MADISON, Wis. (WMTV) - As cameras position themselves from the streets to home doorbells, criminal investigators have increasingly turned to technology as evidence.
But as electronics move us forward, law enforcement officials stand by another kind of technique-- one that relies on old-fashioned pencil and paper.
“I realized, ‘Okay, there’s things that I can do as a sketch artist that some computer programs quite can’t, you know, haven’t quite figured out yet,’” said Mitchell Ziolkowski, a trained forensic artist. He is currently a lead faculty member for the criminal justice studies program at Blackhawk Technical College.
Also a part-time officer at the Evansville Police Department, Ziolkowski can use his skills to create composite sketches, also called drawings from memory.
A composite sketch typically helps in cases involving an interaction between a suspect and a witness or victim that is so “significant... that these facial features and putting them together on paper are so clear,” Ziolkowski said.
Below are mock sketches Ziolkowski did based off photographs:
Before he goes for the sketchpad, Ziolkowski first builds rapport with witnesses. He starts the interview by going through a list of questions about physical descriptions, from hair color and texture to complexion and age. He even asks about a most “outstanding feature.”
He also refers to books containing hundreds of photos showing the various kinds of facial features. Eyebrows, for example, range from thin, heavy, groomed and ungroomed styles as listed across the pages.
Even after he picks up the pencil, Ziolkowski does not stop the witness interview but continues it and adjusts the drawing as he goes. “If this needs to be changed, I can just erase or simply take this out, move this, add that,” he said.
“It might not look pretty, but if it’s what they say this person is like, I’m going to try my best to sketch it to what they described,” Ziolkowski said.
To Ziolkowski, “success” in a sketch is measured by the process.
A sketch could lead to a suspect, he said, adding, “Maybe during the interview process, we got some additional details from talking to a victim, talking to a witness, that we wouldn’t have gotten otherwise.”
Ziolkowski got his training in 2015 from Carrie Parks, an Idaho-based forensic artist. She and her husband, who previously worked at the Federal Bureau of Investigation (FBI) headquarters, are instructors at Stuart Parks Forensic Associates. They spent more than 35 years teaching officers in thousands of police departments around the nation.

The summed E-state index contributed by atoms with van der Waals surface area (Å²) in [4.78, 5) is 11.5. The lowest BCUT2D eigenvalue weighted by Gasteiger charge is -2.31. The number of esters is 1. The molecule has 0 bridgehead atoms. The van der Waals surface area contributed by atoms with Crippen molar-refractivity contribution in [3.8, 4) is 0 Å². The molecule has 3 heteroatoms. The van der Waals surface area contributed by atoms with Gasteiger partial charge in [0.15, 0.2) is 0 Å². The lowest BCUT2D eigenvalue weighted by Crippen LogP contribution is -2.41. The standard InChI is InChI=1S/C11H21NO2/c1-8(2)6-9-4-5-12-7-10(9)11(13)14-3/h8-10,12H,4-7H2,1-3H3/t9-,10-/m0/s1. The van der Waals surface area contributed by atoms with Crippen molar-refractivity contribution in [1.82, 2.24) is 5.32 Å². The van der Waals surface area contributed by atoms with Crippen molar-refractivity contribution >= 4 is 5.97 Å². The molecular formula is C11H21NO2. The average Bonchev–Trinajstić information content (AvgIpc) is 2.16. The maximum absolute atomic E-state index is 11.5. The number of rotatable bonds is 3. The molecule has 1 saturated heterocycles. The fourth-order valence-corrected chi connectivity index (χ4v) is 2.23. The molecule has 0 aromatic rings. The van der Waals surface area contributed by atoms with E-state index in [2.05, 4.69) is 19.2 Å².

“It absolutely works,” she said, referring to police sketches. As most witnesses only remember four or five facial features, Parks said the style of art is supposed to be “sketchy.”
“It’s actually a very common thought with agencies if they think, ‘We’ll just get this really photographic look,’” she said.
You don’t want a beautiful drawing. You want it to look sketchy. You want it to look like a pencil drawing so that people have expectations that are not for perfection.
The Madison Police Department uses drawings from memory once or twice a year, Public Information Officer Steph Fryer said. Due to the accessibility of cameras, Fryer said the need for composite sketches have gone down.
With no one in the department certified as a forensic artist, MPD relies on artists from the state.
In a case last April, the department released the sketch of a stranger sexual assault suspect. Fryer said Monday the suspect still has not been caught.
Officers say they will investigate any tip they get on the case, which can be submitted via the Madison Area Crime Stoppers.
Instructor Carrie Parks explains history of forensic art
Parks says hybrid sketching options are growing more popular. This means a tablet, like an iPad, can be used to draw faster. Also with the internet, distance is not a problem. Parks says she has sketched for witnesses in places as far as England.
“It’s changing, but that’s fine,” she said. “That’s part of the age that we’re in now.”
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